By Dina Samfield


SHIRLEY - In a continuing discussion about the Ayer Shirley Regional School District's fiscal year 2015 budget, Superintendent Carl Mock told the school committee last week that the Ayer Board of Selectmen had invited him, the school committee, and officials from Nashoba Valley Technical High School to their meeting on Feb. 18.

He also said that he is working on arranging a meeting of the Regional Leadership Advisory Group for Tuesday, Feb. 25, at the middle school. The leadership group includes Mock, school district Director of Finance Evan Katz, the two towns' finance committee and board of selectmen chairs, the town treasurers and the town administrators.

Mock said he expects the leadership meeting to include a broader discussion of the towns' and school district's fiscal realities, sustainability and directions.

School committee Chair Pat Kelly noted that he wants to "start looking farther down the road so it is not a crisis each year for planning each specific budget."

A Tale of Two Towns

Katz shared four pieces of information that illustrate some of the complexities of resolving a regional school budget with two distinct municipalities. He began with the biggest piece of the assessment determined by the state, the Required Local Contribution.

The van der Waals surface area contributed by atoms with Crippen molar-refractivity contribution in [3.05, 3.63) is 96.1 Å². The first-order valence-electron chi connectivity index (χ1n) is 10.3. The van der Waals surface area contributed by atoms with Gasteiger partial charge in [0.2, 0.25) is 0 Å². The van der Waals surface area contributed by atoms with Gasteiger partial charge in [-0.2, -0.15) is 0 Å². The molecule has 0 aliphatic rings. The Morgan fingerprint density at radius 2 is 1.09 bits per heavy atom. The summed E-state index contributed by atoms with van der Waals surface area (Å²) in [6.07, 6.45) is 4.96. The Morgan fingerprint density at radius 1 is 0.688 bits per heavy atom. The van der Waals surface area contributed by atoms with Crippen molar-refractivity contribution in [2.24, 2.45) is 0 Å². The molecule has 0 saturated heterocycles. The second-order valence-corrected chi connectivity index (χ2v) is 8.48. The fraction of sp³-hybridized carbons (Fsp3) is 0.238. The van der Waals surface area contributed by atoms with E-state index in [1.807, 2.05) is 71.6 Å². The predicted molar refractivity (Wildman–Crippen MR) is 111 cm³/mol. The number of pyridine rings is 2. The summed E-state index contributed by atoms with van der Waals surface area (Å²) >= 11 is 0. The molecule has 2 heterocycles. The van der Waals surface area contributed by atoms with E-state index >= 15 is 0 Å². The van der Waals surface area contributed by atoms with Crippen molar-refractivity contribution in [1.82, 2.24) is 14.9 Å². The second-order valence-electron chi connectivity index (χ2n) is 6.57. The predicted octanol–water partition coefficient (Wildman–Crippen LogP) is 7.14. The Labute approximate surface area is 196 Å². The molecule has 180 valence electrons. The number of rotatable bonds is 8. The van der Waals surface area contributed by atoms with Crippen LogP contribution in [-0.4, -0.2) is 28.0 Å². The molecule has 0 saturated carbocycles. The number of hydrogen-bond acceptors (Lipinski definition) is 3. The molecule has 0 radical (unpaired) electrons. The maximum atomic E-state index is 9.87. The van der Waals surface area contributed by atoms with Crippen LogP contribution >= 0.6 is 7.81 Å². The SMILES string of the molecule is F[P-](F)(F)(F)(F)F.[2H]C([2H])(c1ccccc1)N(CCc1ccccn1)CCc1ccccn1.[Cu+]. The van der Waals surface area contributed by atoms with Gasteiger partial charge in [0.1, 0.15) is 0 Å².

The RLC is essentially a measure of how much local tax revenue a city or town can reasonably raise and dedicate to the operation of its schools.


Local ability to contribute to the RLC varies widely based upon the incomes and property values of different cities and towns. It is also based upon where each town's students attend school. Both member towns have students attending Nashoba Tech.

The chart Katz shared shows the Ayer and Shirley RLCs from fiscal 2007 to the governor's proposed budget for fiscal 2015.

Because in 2007 Ayer was above the state Department of Elementary and Secondary Education (DESE) target RLC set by the state, its target amount increases less each year and Ayer's RLC is rising slowly.